April 25, 2012SANBORNTON — During a public hearing last week, residents and town officials spoke out both for and against a petitioned warrant article that will appear on this year's election ballot asking voters to support RSA 40:13, which has come to be known as SB2.
If approved, the change would allow all matters before the town to be decided upon in the voting booth, as opposed to the traditional town meeting, where voters handle affairs of the town in a public forum.
Historically, this article has been presented approximately nine times over the years, and has yet to garner the necessary support for passage.
Earl Leighton, one of the authors of this year's article, said he hopes the time has come for the town to finally say yes to SB2.
"I know previously, it didn't pass, but it got 57-percent of the vote last time when it needed 60-percent. I'm hopeful this year it might pass," he said.
Leighton cited an aging population in Sanbornton as one reason it is important to change decision-making procedures in town, allowing more people the opportunity to join in on the process. Many, he said, cannot get to town meetings or sit through the lengthy discussions, which at times can continue late into the evening.
"It'd be nice for them to vote on monetary issues by ballot, or even absentee ballot," said Leighton.
With a population of approximately 3,000 residents, only 100 to 150 people generally attend town meeting to make the decisions for all, he said, and perhaps there would be greater participation with a ballot vote.
Supporting the article at the hearing was Roger Grey. A relatively new resident of Sanbornton, Grey said SB2 would mean a lot of work to "sell" proposals for new highway equipment, fire apparatus and other major monetary requests, but he felt it could be done through good communication and the deliberative sessions that are a part of the SB2 process.
"This is a reasonable, intelligent town, and that's one reason why we moved here," Grey said.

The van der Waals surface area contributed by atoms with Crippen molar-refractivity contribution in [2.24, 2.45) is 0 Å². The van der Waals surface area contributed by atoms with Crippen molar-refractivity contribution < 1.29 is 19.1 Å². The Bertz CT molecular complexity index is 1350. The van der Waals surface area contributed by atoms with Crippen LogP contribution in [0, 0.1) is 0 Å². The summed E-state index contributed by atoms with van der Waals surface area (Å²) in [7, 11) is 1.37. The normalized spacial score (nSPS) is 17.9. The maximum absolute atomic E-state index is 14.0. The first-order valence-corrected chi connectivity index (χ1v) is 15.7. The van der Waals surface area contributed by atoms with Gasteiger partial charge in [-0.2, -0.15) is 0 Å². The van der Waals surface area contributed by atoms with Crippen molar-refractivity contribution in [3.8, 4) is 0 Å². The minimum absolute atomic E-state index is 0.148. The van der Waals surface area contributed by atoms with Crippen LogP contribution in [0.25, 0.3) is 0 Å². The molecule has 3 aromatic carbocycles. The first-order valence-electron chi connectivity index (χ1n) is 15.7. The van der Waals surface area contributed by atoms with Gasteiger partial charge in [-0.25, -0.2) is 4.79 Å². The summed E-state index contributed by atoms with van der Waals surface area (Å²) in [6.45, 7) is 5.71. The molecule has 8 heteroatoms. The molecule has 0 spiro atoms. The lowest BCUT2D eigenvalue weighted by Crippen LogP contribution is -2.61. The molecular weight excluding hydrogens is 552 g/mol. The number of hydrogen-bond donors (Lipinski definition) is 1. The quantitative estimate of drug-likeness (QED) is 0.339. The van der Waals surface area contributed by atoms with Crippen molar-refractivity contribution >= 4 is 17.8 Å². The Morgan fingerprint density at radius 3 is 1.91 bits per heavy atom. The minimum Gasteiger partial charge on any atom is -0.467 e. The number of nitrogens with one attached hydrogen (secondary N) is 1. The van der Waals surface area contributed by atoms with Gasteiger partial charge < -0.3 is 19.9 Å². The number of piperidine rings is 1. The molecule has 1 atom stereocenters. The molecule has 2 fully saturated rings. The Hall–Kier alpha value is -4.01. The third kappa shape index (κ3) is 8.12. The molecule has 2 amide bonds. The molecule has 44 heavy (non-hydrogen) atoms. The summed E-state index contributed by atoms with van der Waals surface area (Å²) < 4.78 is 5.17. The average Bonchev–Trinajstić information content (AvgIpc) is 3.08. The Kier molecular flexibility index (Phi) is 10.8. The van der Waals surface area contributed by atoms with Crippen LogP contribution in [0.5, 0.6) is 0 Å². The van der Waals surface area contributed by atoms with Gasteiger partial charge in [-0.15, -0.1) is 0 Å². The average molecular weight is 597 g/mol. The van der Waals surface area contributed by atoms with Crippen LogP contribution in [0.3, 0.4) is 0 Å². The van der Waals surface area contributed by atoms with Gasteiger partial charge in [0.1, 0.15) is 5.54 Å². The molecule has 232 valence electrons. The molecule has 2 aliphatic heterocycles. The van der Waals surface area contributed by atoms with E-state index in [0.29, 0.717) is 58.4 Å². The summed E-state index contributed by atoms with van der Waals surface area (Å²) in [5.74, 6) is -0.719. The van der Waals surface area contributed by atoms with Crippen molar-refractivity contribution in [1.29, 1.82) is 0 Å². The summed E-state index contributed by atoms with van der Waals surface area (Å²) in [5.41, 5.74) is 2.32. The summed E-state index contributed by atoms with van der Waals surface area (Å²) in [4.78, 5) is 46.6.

Residents Mark Ryba and Amy Hallowell agreed. Hallowell said she commutes to her job, and it can be difficult for people like herself to attend town meeting at times.
"We're all paying taxes. We all need to vote," she said.
Selectman Karen Ober said she is not in support of SB2, fearing even fewer people would take part in the deliberative session, an important component of ballot voting. It is at the deliberative session where the budget and warrant articles are explained, debated and sometimes altered before being placed on the official ballot for the final vote.
"I would hate to see the budget committee and selectmen work so hard on a budget, then have 50 to 60 people change it, and it's then voted down (at the polls). We'd then have to live with the default budget, and that's my fear," Ober said. "There's not always an informed decision being made in the voting booth."
Town meeting, she said, gives people a chance to hear what each article is about, and the impact it may or may not have on tax rates before casting their vote.
Selectman David Nickerson said he supported SB2 this year, understanding many older citizens and working families cannot take part in town meeting. He also felt ballot voting would allow more privacy as voters make their choices.
"At town meeting, everyone knows who voted against things, and a lot of times, that can reflect on a person or family because of the way someone voted," he said.
His opinions were shared by fellow selectman Guy Nickerson. Nickerson said the deliberative sessions would also allow voters the chance to take their time and research any articles they question before heading to the voting booth.
Grey said he understands that town meeting is a deep-seated tradition in many New Hampshire towns, and that a lot of people don't like change, but change is already happening all around, and it isn't always a bad thing.
"What we're talking about is adapting to change and getting a good representative vote," Grey said.
Ultimately, the decision on SB2 will be left to voters who head to the voting booth on May 8. Other than election of town officers, it will be the only other question they will face before heading to Sanbornton Central School the following night at 7 p.m. for the town meeting. There, they will openly discuss and decide upon 13 other warrant articles, including the proposed $3,690,044 operating budget for the next fiscal year.